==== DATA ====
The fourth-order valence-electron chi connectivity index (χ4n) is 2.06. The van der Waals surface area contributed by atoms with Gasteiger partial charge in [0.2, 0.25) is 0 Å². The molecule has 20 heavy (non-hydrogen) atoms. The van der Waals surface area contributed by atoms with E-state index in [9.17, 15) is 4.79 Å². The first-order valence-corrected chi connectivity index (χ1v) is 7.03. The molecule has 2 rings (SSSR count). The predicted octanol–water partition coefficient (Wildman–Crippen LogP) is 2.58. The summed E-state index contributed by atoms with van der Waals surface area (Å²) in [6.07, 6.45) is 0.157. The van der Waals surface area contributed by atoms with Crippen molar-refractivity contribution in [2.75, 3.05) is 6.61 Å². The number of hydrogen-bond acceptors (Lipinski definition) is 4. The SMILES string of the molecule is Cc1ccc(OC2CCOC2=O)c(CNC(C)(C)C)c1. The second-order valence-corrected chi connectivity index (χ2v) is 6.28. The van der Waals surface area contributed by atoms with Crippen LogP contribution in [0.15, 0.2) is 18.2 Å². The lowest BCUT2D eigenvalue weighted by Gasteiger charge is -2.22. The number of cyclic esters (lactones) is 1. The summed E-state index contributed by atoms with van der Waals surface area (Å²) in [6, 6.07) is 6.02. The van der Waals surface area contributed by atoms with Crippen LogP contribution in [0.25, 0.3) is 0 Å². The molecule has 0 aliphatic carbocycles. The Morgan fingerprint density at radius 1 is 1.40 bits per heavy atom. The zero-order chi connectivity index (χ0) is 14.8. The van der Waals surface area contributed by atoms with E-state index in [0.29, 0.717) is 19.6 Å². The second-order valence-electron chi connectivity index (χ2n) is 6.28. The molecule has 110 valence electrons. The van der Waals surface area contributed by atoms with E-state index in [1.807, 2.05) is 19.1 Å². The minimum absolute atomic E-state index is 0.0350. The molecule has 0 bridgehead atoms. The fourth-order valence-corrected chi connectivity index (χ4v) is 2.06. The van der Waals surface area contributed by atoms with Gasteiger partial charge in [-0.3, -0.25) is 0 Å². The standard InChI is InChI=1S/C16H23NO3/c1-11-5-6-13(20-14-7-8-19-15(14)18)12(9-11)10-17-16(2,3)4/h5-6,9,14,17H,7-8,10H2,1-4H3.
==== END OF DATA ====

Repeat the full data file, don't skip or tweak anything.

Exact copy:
The fourth-order valence-electron chi connectivity index (χ4n) is 2.06. The van der Waals surface area contributed by atoms with Gasteiger partial charge in [0.2, 0.25) is 0 Å². The molecule has 20 heavy (non-hydrogen) atoms. The van der Waals surface area contributed by atoms with E-state index in [9.17, 15) is 4.79 Å². The first-order valence-corrected chi connectivity index (χ1v) is 7.03. The molecule has 2 rings (SSSR count). The predicted octanol–water partition coefficient (Wildman–Crippen LogP) is 2.58. The summed E-state index contributed by atoms with van der Waals surface area (Å²) in [6.07, 6.45) is 0.157. The van der Waals surface area contributed by atoms with Crippen molar-refractivity contribution in [2.75, 3.05) is 6.61 Å². The number of hydrogen-bond acceptors (Lipinski definition) is 4. The SMILES string of the molecule is Cc1ccc(OC2CCOC2=O)c(CNC(C)(C)C)c1. The second-order valence-corrected chi connectivity index (χ2v) is 6.28. The van der Waals surface area contributed by atoms with Crippen LogP contribution in [0.15, 0.2) is 18.2 Å². The lowest BCUT2D eigenvalue weighted by Gasteiger charge is -2.22. The number of cyclic esters (lactones) is 1. The summed E-state index contributed by atoms with van der Waals surface area (Å²) in [6, 6.07) is 6.02. The van der Waals surface area contributed by atoms with Crippen LogP contribution in [0.25, 0.3) is 0 Å². The molecule has 0 aliphatic carbocycles. The Morgan fingerprint density at radius 1 is 1.40 bits per heavy atom. The zero-order chi connectivity index (χ0) is 14.8. The van der Waals surface area contributed by atoms with E-state index in [0.29, 0.717) is 19.6 Å². The second-order valence-electron chi connectivity index (χ2n) is 6.28. The molecule has 110 valence electrons. The van der Waals surface area contributed by atoms with E-state index in [1.807, 2.05) is 19.1 Å². The minimum absolute atomic E-state index is 0.0350. The molecule has 0 bridgehead atoms. The fourth-order valence-corrected chi connectivity index (χ4v) is 2.06. The van der Waals surface area contributed by atoms with Gasteiger partial charge in [-0.3, -0.25) is 0 Å². The standard InChI is InChI=1S/C16H23NO3/c1-11-5-6-13(20-14-7-8-19-15(14)18)12(9-11)10-17-16(2,3)4/h5-6,9,14,17H,7-8,10H2,1-4H3.